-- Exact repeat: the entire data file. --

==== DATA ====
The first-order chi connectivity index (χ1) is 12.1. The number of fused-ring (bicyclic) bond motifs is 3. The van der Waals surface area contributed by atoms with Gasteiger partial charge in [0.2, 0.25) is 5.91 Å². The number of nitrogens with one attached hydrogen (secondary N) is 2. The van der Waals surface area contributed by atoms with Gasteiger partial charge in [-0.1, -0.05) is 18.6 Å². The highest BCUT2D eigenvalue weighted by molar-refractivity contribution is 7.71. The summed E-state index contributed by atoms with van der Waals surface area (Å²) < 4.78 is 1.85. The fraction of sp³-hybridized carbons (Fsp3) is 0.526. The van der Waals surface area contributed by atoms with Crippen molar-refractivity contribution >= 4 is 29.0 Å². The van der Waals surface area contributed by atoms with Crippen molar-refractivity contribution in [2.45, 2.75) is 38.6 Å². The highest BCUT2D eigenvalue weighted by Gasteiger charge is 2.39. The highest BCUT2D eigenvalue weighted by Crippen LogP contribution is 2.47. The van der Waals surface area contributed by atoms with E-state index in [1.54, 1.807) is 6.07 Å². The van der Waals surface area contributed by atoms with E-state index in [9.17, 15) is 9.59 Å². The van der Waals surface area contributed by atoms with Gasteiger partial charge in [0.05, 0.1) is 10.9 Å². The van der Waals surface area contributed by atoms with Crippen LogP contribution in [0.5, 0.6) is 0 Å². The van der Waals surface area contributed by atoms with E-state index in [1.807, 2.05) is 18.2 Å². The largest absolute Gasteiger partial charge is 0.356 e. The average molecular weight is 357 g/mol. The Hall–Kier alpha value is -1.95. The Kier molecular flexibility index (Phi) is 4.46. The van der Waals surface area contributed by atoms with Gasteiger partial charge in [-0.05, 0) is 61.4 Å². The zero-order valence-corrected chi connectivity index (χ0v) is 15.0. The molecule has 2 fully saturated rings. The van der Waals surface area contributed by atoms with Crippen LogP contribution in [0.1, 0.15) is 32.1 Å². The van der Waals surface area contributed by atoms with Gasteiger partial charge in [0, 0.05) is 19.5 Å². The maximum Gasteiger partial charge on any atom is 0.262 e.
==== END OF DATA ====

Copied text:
The first-order chi connectivity index (χ1) is 12.1. The number of fused-ring (bicyclic) bond motifs is 3. The van der Waals surface area contributed by atoms with Gasteiger partial charge in [0.2, 0.25) is 5.91 Å². The number of nitrogens with one attached hydrogen (secondary N) is 2. The van der Waals surface area contributed by atoms with Gasteiger partial charge in [-0.1, -0.05) is 18.6 Å². The highest BCUT2D eigenvalue weighted by molar-refractivity contribution is 7.71. The summed E-state index contributed by atoms with van der Waals surface area (Å²) < 4.78 is 1.85. The fraction of sp³-hybridized carbons (Fsp3) is 0.526. The van der Waals surface area contributed by atoms with Crippen molar-refractivity contribution >= 4 is 29.0 Å². The van der Waals surface area contributed by atoms with Crippen molar-refractivity contribution in [2.45, 2.75) is 38.6 Å². The highest BCUT2D eigenvalue weighted by Gasteiger charge is 2.39. The highest BCUT2D eigenvalue weighted by Crippen LogP contribution is 2.47. The van der Waals surface area contributed by atoms with E-state index in [1.54, 1.807) is 6.07 Å². The van der Waals surface area contributed by atoms with E-state index in [9.17, 15) is 9.59 Å². The van der Waals surface area contributed by atoms with Gasteiger partial charge in [0.05, 0.1) is 10.9 Å². The van der Waals surface area contributed by atoms with Crippen LogP contribution in [0.5, 0.6) is 0 Å². The van der Waals surface area contributed by atoms with E-state index in [1.807, 2.05) is 18.2 Å². The largest absolute Gasteiger partial charge is 0.356 e. The average molecular weight is 357 g/mol. The Hall–Kier alpha value is -1.95. The Kier molecular flexibility index (Phi) is 4.46. The van der Waals surface area contributed by atoms with Gasteiger partial charge in [-0.05, 0) is 61.4 Å². The zero-order valence-corrected chi connectivity index (χ0v) is 15.0. The molecule has 2 fully saturated rings. The van der Waals surface area contributed by atoms with Crippen LogP contribution in [0.1, 0.15) is 32.1 Å². The van der Waals surface area contributed by atoms with Gasteiger partial charge in [0, 0.05) is 19.5 Å². The maximum Gasteiger partial charge on any atom is 0.262 e.